Gino Vannelli Strikes a New Chord with Canto

After his last two CDs were commercial flops, Gino Vannelli decided it was time to throw in the towel. “Who needs the heartache,” he says. “I was burnt. I said, ‘that’s it.’ I’ll produce some people. I’ll do some live gigs…” But the urge to write and record new material proved too difficult to contain.

After a self-imposed five-year intermission, the Montreal native who turned 50 last year is back with a new record. Canto is Vannelli’s fourteenth album in a career that has spanned three decades and more than 20 million albums sold. Along the way, he has garnered six Juno Awards and three Grammy nominations. Always difficult to categorize musically, Vannelli challenges the listener further with Canto.

A collection of eleven songs, Canto merges contemporary, classical, pop, and Celtic influences. A cut even features a Flamenco guitar. But more surprising is that Vannelli sings the tracks in four languages. Originally written in English, the lyrics were translated by “carefully selected international translators … foregoing the literal translation in an effort to reveal the spirit of the original text.” Vannelli even worked with a vocal coach to “ensure that his pronunciation was flawless.” Six of the eleven tracks are in Italian, three in English, and one each in French and Spanish.

Unlike much of Vannelli’s previous work, Canto is virtually devoid of heavy synthesizer and electronically assembled sounds. What one finds instead, for the most part, is crisp and clear classical arrangements on occasionally dissonant chords – evidence of Vannelli’s ineluctable affinity for jazz. “Maurice Ravel, one of the fathers of modern music, said the most interesting music fuses at least two elements together,” says Vannelli. “To me, all exciting works of music were, in the beginning, considered hybrids.”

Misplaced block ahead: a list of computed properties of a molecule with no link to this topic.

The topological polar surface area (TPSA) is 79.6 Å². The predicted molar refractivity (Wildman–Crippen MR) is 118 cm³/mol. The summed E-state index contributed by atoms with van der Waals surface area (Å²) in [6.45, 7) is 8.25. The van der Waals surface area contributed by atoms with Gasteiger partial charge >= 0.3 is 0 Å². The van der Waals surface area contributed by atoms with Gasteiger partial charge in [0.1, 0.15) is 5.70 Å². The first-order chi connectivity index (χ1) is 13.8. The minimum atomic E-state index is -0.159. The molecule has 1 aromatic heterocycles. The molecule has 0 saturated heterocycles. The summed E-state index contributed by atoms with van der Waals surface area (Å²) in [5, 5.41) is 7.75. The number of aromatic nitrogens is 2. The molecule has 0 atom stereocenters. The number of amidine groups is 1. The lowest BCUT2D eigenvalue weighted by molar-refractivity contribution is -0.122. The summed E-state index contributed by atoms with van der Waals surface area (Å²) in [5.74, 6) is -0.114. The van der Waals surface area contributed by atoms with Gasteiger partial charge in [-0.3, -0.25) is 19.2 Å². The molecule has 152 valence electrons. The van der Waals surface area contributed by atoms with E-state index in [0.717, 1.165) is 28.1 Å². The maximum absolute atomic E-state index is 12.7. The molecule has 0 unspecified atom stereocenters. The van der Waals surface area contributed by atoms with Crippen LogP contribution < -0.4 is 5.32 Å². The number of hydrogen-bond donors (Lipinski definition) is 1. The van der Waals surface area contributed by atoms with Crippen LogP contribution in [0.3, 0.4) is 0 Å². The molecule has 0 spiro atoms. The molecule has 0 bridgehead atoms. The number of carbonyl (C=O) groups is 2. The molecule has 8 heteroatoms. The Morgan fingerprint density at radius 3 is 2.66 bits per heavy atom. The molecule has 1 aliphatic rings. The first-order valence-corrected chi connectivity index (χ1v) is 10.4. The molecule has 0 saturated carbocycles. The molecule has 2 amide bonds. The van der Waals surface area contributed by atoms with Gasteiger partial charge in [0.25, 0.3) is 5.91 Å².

Listening to Canto, particularly the Italian tracks, one is reminded of Italian tenor Andrea Bocelli. Allowing his voice to soar, Vannelli at times verges on the operatic. “Something happened when I started singing in Italian, and I wasn’t using English phrasing and vocabulary. The phonetic phenomenon about Mediterranean languages is that they allow the voice to reach passionate heights that are ofttimes considered melodramatic or just plain bad taste in English, particularly in contemporary music.” Interestingly, Vannelli sings a duet with soprano Janet Chvatal on three of the six cuts in Italian.

Canto is a complex work, both musically and lyrically. The themes being explored are often introspective and personal. The title track evokes the singer’s own decision to give music one more try: “Con il cuore canto e quindi sono.” In a track titled The Last Days of Summer, Vannelli invokes the inevitability of the passing of time and intones: “My father warned of the waning years / What every man goes through / I thought him weak and too fraught with fear / To see his tragic point of view.” In Dea Speranza, composed after the horrendous events of September 11, 2001, he implores: “Dea Speranza / Tu adesso dove sei … / Dimmi dove s’è nascosto l’amore … / Dimmi che la vita è bella.”

Canto is a flourish which will appeal to listeners in search of elaborate melodies and lyrics to match. It will likely surprise but ultimately please Vannelli fans, and probably earn him new ones.

First published in Accenti Magazine, Issue 2.

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